February 9, 2020

Sellers should turn off Amazon’s refurbishment services option ASAP to prevent their sending out adulterated inventory

By: Lesley Hensell

Imagine that you sold a gorgeous designer sweater on Amazon via FBA. Your buyer wore it, spilled wine on it, let their dog take a nap on it, and returned it.

You likely expect an industrious Amazon fulfillment center employee to open the box, be hit with the scents of wine and dog, notice the red splash of color, and throw the sweater into your unfulfillable inventory. Unfortunately, you may be wrong.

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Your inventory is being refurbished, unless you opted out

Amazon’s refurbishment services setting is auto-enabled on all accounts. Unless you turn off the setting, your inventory may be “refurbished” when it is returned to the fulfillment center.

What, exactly, does “refurbished” mean? I’ll let Amazon speak for itself, from the Help Center:

“Depending on the item, FBA can re-tape, re-glue, and re-staple boxes; remove excessive tape, non-product labels, and stickers; and re-box branded and unbranded corrugated boxes. Shoes and apparel refurbishment can include steaming and removing stains and odors.”

Let’s go through these one at a time, shall we?

  1. Re-tape, re-glue and re-staple boxes. Isn’t this a formula for Used Sold as New complaints? Are customers blind – so blind that they won’t notice a box has been cobbled back together after being torn open? 
  2. Remove excessive tape, non-product labels and stickers. At first glance, this seems reasonable. But unlike careful sellers, who use products like Un-Du and Goo Gone, Amazon FC personnel probably scrape stickers off without a lot of concern about damaging product boxes – or products. Again, this seems like a huge risk factor that could result in complaints for Used Sold as New.
  3. Re-box branded and unbranded corrugated boxes. In other words, your branded products can be thrown into generic brown boxes. Then, your customers can think you’re selling them counterfeit products. Awesome.
  4. Steaming and removing stains and odors. This cannot be serious. If an item is stained or smells bad, it is no longer new. Period. End of story. No amount of steaming or stain removal will change that. Most confusing about this step? It certainly doesn’t lead to a great customer experience and will almost certainly create complaints against both 3P sellers and Amazon.

You can no longer escape repackaging

In the past, sellers could choose to opt out of Amazon’s repackaging service for FBA returns. No longer.

“FBA repackages your eligible customer returns so that they can be sold as new. The service applies both to retail and FBA return items, and cannot be disabled in your settings.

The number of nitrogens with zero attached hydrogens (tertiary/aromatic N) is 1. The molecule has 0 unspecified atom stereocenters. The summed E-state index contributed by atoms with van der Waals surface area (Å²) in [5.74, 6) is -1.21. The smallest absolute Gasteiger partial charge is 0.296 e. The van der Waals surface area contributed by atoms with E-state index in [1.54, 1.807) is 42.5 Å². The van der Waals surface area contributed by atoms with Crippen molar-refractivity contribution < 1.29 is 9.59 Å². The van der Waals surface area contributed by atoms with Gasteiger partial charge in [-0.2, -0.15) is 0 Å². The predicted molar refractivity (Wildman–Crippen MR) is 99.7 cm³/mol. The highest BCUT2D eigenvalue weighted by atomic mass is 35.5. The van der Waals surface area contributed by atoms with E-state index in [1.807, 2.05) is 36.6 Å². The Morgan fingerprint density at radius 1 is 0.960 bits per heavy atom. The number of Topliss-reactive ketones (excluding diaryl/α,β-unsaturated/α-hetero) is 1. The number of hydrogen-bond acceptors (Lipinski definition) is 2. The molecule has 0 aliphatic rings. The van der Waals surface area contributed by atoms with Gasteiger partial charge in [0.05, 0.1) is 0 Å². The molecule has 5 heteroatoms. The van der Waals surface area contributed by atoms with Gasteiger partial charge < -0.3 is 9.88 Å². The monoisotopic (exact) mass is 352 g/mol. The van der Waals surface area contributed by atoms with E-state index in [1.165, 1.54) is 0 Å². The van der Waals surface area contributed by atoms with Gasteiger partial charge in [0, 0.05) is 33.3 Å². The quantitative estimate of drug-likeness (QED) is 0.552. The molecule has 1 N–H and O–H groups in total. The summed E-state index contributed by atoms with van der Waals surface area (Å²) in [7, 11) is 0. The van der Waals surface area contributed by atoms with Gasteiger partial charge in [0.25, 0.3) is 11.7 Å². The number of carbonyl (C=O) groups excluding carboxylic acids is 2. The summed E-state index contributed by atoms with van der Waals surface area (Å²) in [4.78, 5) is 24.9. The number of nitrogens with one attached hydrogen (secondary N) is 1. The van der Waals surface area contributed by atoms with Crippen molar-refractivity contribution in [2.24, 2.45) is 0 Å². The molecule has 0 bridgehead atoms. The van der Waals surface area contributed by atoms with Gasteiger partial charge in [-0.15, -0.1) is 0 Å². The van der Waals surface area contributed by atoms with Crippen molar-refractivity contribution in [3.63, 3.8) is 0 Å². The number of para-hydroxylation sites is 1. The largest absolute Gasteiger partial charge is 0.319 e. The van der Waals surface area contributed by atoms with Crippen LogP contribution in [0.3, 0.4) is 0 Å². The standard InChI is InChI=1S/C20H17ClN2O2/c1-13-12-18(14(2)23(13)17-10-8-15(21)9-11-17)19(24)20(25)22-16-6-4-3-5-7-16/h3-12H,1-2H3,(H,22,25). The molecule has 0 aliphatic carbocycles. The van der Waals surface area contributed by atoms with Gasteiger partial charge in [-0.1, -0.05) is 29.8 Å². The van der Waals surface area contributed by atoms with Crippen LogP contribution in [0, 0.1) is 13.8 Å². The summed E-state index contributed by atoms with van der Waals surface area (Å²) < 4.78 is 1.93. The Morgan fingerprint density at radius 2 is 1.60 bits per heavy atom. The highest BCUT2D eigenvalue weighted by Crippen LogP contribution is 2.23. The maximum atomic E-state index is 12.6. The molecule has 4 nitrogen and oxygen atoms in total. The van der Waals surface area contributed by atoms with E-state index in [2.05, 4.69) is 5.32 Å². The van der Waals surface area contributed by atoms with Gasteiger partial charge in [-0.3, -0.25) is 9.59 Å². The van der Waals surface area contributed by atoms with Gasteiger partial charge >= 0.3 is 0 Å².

Each returned unit is evaluated to determine whether it can be repackaged. Repackaging can include replacing the poly bag or bubble wrapping, or re-boxing the item. It can also include repackaging of branded and unbranded boxes, and poly bags.”

This is deeply troubling. It ensures that customers will receive items they believe have been tampered with, are generic, are inauthentic, or are used. And now, thanks to Amazon, there is absolutely no way to turn it off.

Your best strategy? Manage your returns.

Let’s face it – the FBA crew does a lousy job at deciding whether an item should go back until fulfillable. And now, with required repackaging, there’s no way for a seller to know if a returned item has been resold in a condition that would make customers unhappy.

Here are some strategies sellers can use to try and mitigate the damage:

  • If you have a small quantity in stock or are nearing the end of your “lot” of inventory, pay attention to repetitive returns for the same ASIN. This could indicate that the same bad-quality item is being resold again and again. At that point, it’s definitely worth recalling your remaining inventory for inspection. Remember, every return is a huge blow to your overall profitability.
  • Monitor your feedback, customer comments and product reviews (if applicable) for quality complaints that could be related to repackaging or re-sold returns. Key words might be plain box, generic box, no tags, dirty, worn, used, loose in the box, etc. Again, if this happens repetitively, you may need to remove your inventory for inspection.

If you have questions about Amazon’s refurbishment services or their repackaging, give Riverbend Consulting a call! 877-289-1017

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